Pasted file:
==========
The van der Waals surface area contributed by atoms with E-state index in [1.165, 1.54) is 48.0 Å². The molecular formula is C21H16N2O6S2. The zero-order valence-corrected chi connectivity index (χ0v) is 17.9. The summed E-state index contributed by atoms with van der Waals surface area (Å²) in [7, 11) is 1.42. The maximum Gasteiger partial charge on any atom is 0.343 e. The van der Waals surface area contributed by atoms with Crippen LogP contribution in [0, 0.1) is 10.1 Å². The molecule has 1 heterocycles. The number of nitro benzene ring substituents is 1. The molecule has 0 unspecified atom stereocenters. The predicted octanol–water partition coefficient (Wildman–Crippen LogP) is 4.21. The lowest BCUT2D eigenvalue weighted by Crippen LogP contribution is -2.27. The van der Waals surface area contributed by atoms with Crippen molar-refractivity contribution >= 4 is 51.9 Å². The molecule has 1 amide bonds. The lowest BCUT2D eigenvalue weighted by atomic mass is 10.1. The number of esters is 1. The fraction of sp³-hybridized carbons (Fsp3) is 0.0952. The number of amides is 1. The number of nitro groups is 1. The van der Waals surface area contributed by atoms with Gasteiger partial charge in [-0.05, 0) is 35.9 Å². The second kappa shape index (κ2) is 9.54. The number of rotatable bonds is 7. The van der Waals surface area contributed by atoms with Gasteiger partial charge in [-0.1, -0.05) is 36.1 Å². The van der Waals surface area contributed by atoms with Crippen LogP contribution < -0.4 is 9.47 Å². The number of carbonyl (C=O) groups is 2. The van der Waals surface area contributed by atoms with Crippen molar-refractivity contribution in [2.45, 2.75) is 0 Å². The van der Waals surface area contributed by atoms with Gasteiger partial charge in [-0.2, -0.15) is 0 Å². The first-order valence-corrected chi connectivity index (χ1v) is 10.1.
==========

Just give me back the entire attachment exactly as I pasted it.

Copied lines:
The van der Waals surface area contributed by atoms with E-state index in [1.165, 1.54) is 48.0 Å². The molecular formula is C21H16N2O6S2. The zero-order valence-corrected chi connectivity index (χ0v) is 17.9. The summed E-state index contributed by atoms with van der Waals surface area (Å²) in [7, 11) is 1.42. The maximum Gasteiger partial charge on any atom is 0.343 e. The van der Waals surface area contributed by atoms with Crippen LogP contribution in [0, 0.1) is 10.1 Å². The molecule has 1 heterocycles. The number of nitro benzene ring substituents is 1. The molecule has 0 unspecified atom stereocenters. The predicted octanol–water partition coefficient (Wildman–Crippen LogP) is 4.21. The lowest BCUT2D eigenvalue weighted by Crippen LogP contribution is -2.27. The van der Waals surface area contributed by atoms with Crippen molar-refractivity contribution >= 4 is 51.9 Å². The molecule has 1 amide bonds. The lowest BCUT2D eigenvalue weighted by atomic mass is 10.1. The number of esters is 1. The fraction of sp³-hybridized carbons (Fsp3) is 0.0952. The number of amides is 1. The number of nitro groups is 1. The van der Waals surface area contributed by atoms with Gasteiger partial charge in [-0.05, 0) is 35.9 Å². The second kappa shape index (κ2) is 9.54. The number of rotatable bonds is 7. The van der Waals surface area contributed by atoms with Gasteiger partial charge in [-0.1, -0.05) is 36.1 Å². The van der Waals surface area contributed by atoms with Crippen LogP contribution < -0.4 is 9.47 Å². The number of carbonyl (C=O) groups is 2. The van der Waals surface area contributed by atoms with Crippen molar-refractivity contribution in [2.45, 2.75) is 0 Å². The van der Waals surface area contributed by atoms with Gasteiger partial charge in [-0.2, -0.15) is 0 Å². The first-order valence-corrected chi connectivity index (χ1v) is 10.1.